Assessment is not a Four-Letter Word

We regularly encounter curriculum that is engaging, creative and effective, followed by… a multiple choice quiz.  What is there about assessment that seems to be off-limits to re-imagination? One possibility is that assessment is seen as the vegetable, not the entree, and certainly not the dessert.  It is supposed to be good for you, a required part of a nutritious meal, but not necessarily the feature that anyone looks forward to.  But just as vegetables have been rehabilitated (full disclosure: we are huge fans of broccoli), it is time to rebrand assessment.

The problem with quizzes and similar approaches is not only that they are unimaginative; it is also that, especially in the hands of the assessment-phobic, they tend to emphasize the least useful aspects of the learning experience, e.g., the identification of facts rather than the application of concepts. Multiple choice test can be effective, but by their very nature they shortchange students of the difficult and essential work of making sense for themselves of what they are learning. And most seriously, they treat assessment as separate from learning.

The risk of separating assessment from learning

Decoupling assessment from learning treats it as non-learning. It implies a linear and unintegrated process: first we teach you, then you show how much of what we have taught you have actually learned. This keeps agency in the hands of the instructor; it also guarantees a lack of alignment between what is taught, what is learned, and what is demonstrated.  For this, among other reasons, backward design represents an essential shift.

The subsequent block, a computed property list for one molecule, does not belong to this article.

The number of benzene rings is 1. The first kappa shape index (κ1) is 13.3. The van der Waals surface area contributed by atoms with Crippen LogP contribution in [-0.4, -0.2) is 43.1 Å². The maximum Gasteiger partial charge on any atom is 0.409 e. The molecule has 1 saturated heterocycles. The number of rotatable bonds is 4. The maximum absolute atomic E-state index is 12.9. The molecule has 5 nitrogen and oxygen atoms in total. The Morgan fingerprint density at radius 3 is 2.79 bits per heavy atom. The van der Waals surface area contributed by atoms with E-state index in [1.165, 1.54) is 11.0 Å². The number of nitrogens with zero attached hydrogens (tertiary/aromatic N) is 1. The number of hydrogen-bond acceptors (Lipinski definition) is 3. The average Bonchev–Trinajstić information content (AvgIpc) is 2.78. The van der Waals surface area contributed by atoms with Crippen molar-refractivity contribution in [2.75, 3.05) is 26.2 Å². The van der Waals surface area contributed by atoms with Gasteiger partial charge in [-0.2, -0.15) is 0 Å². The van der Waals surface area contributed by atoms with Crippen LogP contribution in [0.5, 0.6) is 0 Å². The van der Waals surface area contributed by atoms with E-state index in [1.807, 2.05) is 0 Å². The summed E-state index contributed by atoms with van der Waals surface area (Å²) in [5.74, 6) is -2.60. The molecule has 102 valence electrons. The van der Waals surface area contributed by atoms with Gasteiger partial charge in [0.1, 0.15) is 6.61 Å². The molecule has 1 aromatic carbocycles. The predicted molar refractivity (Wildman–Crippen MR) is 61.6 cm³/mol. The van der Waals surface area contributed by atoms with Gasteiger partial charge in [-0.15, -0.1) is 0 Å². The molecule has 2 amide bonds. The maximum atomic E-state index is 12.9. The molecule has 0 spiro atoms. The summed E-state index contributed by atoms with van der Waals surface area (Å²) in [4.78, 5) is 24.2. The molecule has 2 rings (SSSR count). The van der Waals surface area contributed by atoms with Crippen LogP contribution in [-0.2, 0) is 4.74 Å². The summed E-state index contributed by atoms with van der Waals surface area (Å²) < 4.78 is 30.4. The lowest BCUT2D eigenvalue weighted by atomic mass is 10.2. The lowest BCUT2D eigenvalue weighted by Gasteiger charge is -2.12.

It begins, rather than ends, with what students are expected to know and be able to do by the end of the learning experience. The curriculum and assessments are then aligned with those expectations.  But wait, some will say — doesn’t that process encourage the dreaded “teaching to the test”?

“Teaching to the test” has become shorthand for everything that is considered lacking in contemporary education, especially at the K-12 level:  the overemphasis on standardized testing and the consequent lack of attention to or outright banishment of subjects that are not included in those tests, such as art and music,  even social studies and science.  But the real problem with TTTT is that so many tests represent the lowest rung on the learning ladder. However, If the “test” asks learners not to remember and regurgitate what they have been taught, but rather to integrate and apply what they have learned, especially in the service of realistic problem solving, then preparing students for such a test is a good thing, not a bad one. And of course, assessment does not have to take the form of a test.

In future blogs, we’ll have more to say about the many forms “good assessment” can take. In the meantime, here are some principles for reimagining good assessment.

 

 

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